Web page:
After suspending production in order to give the cast and crew time to grieve, filming reconvened with the help of Paul’s brothers, who acted as stand-ins. Meanwhile, editors poured over every bit of footage they had of Paul to help visual effects artists create an accurate CGI rendering to complete the film. Although the film was delayed by a year, it brought in over $1.5 billion when it was finally released.

“There’s no one like Paul Walker. There was only one Paul Walker. It is a very tricky task for an actor to both mourn…and also have to pretend that the person’s still there. It made the experience that much more arduous…It was the hardest film I’ve ever done,” Vin Diesel told Extra.

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2. Heath Ledger

Heath Ledger passed away after suffering an accidental overdose while he was in the middle of filming “The Imaginarium of Doctor Parnassus.” Although director Terry Gilliam originally thought that production on the movie would have to stop, he came up with a concept to account for Heath’s absence.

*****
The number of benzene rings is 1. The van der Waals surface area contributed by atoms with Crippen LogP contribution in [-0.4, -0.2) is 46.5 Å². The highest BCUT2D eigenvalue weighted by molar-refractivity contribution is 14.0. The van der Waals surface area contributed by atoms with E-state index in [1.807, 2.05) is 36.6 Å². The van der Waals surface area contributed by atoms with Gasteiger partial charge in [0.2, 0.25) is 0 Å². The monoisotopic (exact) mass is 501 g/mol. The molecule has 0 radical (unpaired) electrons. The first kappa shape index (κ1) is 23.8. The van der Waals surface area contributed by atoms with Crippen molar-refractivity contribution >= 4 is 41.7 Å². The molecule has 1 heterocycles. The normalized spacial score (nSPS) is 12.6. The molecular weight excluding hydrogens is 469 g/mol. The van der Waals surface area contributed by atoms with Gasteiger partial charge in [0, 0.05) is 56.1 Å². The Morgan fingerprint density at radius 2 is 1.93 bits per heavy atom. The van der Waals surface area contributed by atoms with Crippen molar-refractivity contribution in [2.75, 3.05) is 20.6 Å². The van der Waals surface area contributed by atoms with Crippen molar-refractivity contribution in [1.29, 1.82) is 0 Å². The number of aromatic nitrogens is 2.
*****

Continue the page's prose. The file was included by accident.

Since the flick involved Heath’s character taking people through a magical mirror into a dream world, he decided that Heath’s character could change appearances every time he entered the world. He recruited Heath’s friends Jude Law, Johnny Depp, and Colin Farrell to fill the roles and filming was able to continue.